Google to make the Internet a safer place with Safe Browsing
Google to make the Internet a safer place with Safe Browsing, Image credit: Wallpapermonkey.

On November 9, Google announced a new Safe Browsing page that aims to improve security in the Chrome web browser. Their actions look to thwart hazardous sites with repeat offenders that continually deliver malware to visitors.

The Safe Browsing website marks the latest redesign for the Chrome security outfit since its inception in 2007, wrote Mike Castner and Brooke Heinichen, from the Safe Browsing Team.

The new website looks to help users stay clear from common threats like phishing, spyware, and other types of unwanted software. It also serves as a place for users to check on Chrome’s latest safety tools.

Google Safe Browsing is available for desktops and Androids

How to use Google Safe Browsing
How to use Google Safe Browsing. Image credit: Google Safe Browsing.

Google’s Safe Browsing Team extends its protection tools to both desktop and Android users. The new site serves as a new addition to the Search Console, which contains relevant information from the Help Center, aimed to help webmasters with security issues.

The Safe Browsing Team has been developing protection tools for Google users that include not only traditional anti-phishing and related tactics but also research and tips on how to avoid deception via ‘social engineering.’

Social engineering refers to a much broader scale of hacking, in which the perpetrator tricks a user into giving them information in a more physical way, such as asking them to make a phone call and then posing as a Customer service representative for a site.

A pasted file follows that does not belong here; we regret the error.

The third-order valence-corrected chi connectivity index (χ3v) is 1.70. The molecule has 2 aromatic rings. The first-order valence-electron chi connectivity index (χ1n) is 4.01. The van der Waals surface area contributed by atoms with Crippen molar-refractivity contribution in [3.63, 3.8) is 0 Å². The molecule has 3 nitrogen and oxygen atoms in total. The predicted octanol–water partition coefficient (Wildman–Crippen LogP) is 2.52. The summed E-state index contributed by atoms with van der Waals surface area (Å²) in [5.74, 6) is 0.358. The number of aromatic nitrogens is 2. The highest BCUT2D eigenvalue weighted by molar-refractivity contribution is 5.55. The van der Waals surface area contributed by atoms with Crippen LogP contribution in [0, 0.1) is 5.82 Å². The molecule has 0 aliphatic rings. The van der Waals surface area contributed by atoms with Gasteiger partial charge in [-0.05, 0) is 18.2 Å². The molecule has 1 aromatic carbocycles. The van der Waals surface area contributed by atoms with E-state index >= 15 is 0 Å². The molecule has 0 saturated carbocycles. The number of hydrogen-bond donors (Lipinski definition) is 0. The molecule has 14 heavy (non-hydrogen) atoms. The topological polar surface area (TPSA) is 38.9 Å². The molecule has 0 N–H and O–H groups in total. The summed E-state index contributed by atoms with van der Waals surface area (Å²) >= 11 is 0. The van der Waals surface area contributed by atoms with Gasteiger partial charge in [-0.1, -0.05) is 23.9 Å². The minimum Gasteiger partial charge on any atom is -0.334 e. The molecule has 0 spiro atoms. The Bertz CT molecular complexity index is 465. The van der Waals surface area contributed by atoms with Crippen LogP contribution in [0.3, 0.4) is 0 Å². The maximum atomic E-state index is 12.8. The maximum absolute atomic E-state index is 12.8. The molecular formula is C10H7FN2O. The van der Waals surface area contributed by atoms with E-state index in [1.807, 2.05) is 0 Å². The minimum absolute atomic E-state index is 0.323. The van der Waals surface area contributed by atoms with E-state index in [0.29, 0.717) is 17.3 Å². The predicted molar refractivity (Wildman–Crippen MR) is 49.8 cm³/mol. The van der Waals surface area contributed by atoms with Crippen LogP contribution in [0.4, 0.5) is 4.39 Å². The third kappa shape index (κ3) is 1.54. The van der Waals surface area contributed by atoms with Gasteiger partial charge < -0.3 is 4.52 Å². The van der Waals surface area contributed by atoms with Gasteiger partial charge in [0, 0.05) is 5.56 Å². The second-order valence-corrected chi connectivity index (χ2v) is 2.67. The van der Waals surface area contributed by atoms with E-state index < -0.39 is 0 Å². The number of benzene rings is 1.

How to use Google Safe Browsing? 

The new website will keep sending alerts for deceptive pages through all platforms, with improved performance. Alerts appear every time a user attempts to download potentially malicious software or accesses a non-secure internet location.

Safe Browsing also warns webmasters if any malware attacks their site or if it is experiencing suspicious traffic.

Google Safe Browsing demo.
Google Safe Browsing demo. Image credit: Google Safe Browsing / TheUSBPort.

Google’s scanning infrastructure also alerts Android users of potentially malicious apps on the Play Store and extends its reach to advertising found on Google and content shared in Gmail.

Upon entering Google’s Safe Browsing lobby website, users can select where they want to go, if they want to look at their current security Policies, check out safety tools for Webmasters, look up resources for Developers, or protocols for Network Admins.

API’s are available for download in case users are interested in the inner workings of Safe Browsing. For more security, clients can also sign up via their Google Accounts to the Search Console for notifications and help.

Source: Google Security blog